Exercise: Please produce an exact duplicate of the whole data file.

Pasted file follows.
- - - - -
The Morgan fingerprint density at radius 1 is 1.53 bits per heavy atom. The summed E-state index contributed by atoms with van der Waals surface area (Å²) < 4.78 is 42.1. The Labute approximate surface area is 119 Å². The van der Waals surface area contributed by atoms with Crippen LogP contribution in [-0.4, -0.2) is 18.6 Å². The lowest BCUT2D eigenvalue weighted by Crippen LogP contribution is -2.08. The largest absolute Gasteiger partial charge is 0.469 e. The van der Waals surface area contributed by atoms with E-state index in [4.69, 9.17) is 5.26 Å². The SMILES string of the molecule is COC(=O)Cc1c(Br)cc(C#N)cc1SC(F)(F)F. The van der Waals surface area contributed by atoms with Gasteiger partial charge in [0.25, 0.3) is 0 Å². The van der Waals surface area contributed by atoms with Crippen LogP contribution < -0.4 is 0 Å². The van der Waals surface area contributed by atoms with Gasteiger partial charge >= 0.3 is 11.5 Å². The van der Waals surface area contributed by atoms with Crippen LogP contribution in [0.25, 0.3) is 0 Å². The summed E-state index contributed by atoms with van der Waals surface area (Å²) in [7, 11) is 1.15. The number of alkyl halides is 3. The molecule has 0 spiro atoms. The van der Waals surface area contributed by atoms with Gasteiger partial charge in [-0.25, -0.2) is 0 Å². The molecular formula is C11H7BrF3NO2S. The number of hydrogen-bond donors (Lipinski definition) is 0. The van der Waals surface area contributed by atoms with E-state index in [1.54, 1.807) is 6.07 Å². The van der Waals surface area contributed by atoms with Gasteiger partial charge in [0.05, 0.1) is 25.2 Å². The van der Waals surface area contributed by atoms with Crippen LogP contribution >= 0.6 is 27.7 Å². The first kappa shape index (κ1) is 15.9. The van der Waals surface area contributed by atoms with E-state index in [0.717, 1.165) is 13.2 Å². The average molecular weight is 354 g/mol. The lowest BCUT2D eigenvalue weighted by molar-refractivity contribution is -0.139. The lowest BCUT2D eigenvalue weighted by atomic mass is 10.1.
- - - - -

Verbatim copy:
The Morgan fingerprint density at radius 1 is 1.53 bits per heavy atom. The summed E-state index contributed by atoms with van der Waals surface area (Å²) < 4.78 is 42.1. The Labute approximate surface area is 119 Å². The van der Waals surface area contributed by atoms with Crippen LogP contribution in [-0.4, -0.2) is 18.6 Å². The lowest BCUT2D eigenvalue weighted by Crippen LogP contribution is -2.08. The largest absolute Gasteiger partial charge is 0.469 e. The van der Waals surface area contributed by atoms with E-state index in [4.69, 9.17) is 5.26 Å². The SMILES string of the molecule is COC(=O)Cc1c(Br)cc(C#N)cc1SC(F)(F)F. The van der Waals surface area contributed by atoms with Gasteiger partial charge in [0.25, 0.3) is 0 Å². The van der Waals surface area contributed by atoms with Crippen LogP contribution < -0.4 is 0 Å². The van der Waals surface area contributed by atoms with Gasteiger partial charge >= 0.3 is 11.5 Å². The van der Waals surface area contributed by atoms with Crippen LogP contribution in [0.25, 0.3) is 0 Å². The summed E-state index contributed by atoms with van der Waals surface area (Å²) in [7, 11) is 1.15. The number of alkyl halides is 3. The molecule has 0 spiro atoms. The van der Waals surface area contributed by atoms with Gasteiger partial charge in [-0.25, -0.2) is 0 Å². The molecular formula is C11H7BrF3NO2S. The number of hydrogen-bond donors (Lipinski definition) is 0. The van der Waals surface area contributed by atoms with E-state index in [1.54, 1.807) is 6.07 Å². The van der Waals surface area contributed by atoms with Gasteiger partial charge in [0.05, 0.1) is 25.2 Å². The van der Waals surface area contributed by atoms with Crippen LogP contribution >= 0.6 is 27.7 Å². The first kappa shape index (κ1) is 15.9. The van der Waals surface area contributed by atoms with E-state index in [0.717, 1.165) is 13.2 Å². The average molecular weight is 354 g/mol. The lowest BCUT2D eigenvalue weighted by molar-refractivity contribution is -0.139. The lowest BCUT2D eigenvalue weighted by atomic mass is 10.1.